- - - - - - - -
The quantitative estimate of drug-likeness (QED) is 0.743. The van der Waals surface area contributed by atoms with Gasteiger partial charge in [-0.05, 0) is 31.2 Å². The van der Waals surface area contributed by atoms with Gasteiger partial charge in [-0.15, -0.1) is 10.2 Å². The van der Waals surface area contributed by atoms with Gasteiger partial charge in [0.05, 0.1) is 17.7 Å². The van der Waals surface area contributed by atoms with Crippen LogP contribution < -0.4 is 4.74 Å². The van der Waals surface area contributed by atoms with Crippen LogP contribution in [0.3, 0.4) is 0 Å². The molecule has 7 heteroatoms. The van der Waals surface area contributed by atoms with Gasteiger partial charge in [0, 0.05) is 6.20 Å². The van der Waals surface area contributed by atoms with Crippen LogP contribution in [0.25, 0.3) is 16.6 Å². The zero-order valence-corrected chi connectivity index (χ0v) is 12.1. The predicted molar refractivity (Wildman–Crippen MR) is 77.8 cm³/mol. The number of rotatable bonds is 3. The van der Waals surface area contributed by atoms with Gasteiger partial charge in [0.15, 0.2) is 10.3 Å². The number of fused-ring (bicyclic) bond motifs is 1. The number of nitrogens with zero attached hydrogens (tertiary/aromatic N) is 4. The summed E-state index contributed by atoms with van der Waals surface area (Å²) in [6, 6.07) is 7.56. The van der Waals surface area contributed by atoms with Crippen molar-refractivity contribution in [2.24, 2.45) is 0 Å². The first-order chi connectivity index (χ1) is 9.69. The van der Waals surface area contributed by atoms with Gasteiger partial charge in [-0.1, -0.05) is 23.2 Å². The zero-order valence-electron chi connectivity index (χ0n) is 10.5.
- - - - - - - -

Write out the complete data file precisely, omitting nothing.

The quantitative estimate of drug-likeness (QED) is 0.743. The van der Waals surface area contributed by atoms with Gasteiger partial charge in [-0.05, 0) is 31.2 Å². The van der Waals surface area contributed by atoms with Gasteiger partial charge in [-0.15, -0.1) is 10.2 Å². The van der Waals surface area contributed by atoms with Gasteiger partial charge in [0.05, 0.1) is 17.7 Å². The van der Waals surface area contributed by atoms with Crippen LogP contribution < -0.4 is 4.74 Å². The van der Waals surface area contributed by atoms with Crippen LogP contribution in [0.3, 0.4) is 0 Å². The molecule has 7 heteroatoms. The van der Waals surface area contributed by atoms with Gasteiger partial charge in [0, 0.05) is 6.20 Å². The van der Waals surface area contributed by atoms with Crippen LogP contribution in [0.25, 0.3) is 16.6 Å². The zero-order valence-corrected chi connectivity index (χ0v) is 12.1. The predicted molar refractivity (Wildman–Crippen MR) is 77.8 cm³/mol. The number of rotatable bonds is 3. The van der Waals surface area contributed by atoms with Gasteiger partial charge in [0.15, 0.2) is 10.3 Å². The number of fused-ring (bicyclic) bond motifs is 1. The number of nitrogens with zero attached hydrogens (tertiary/aromatic N) is 4. The summed E-state index contributed by atoms with van der Waals surface area (Å²) in [6, 6.07) is 7.56. The van der Waals surface area contributed by atoms with Crippen molar-refractivity contribution in [2.24, 2.45) is 0 Å². The first-order chi connectivity index (χ1) is 9.69. The van der Waals surface area contributed by atoms with Gasteiger partial charge in [-0.1, -0.05) is 23.2 Å². The zero-order valence-electron chi connectivity index (χ0n) is 10.5.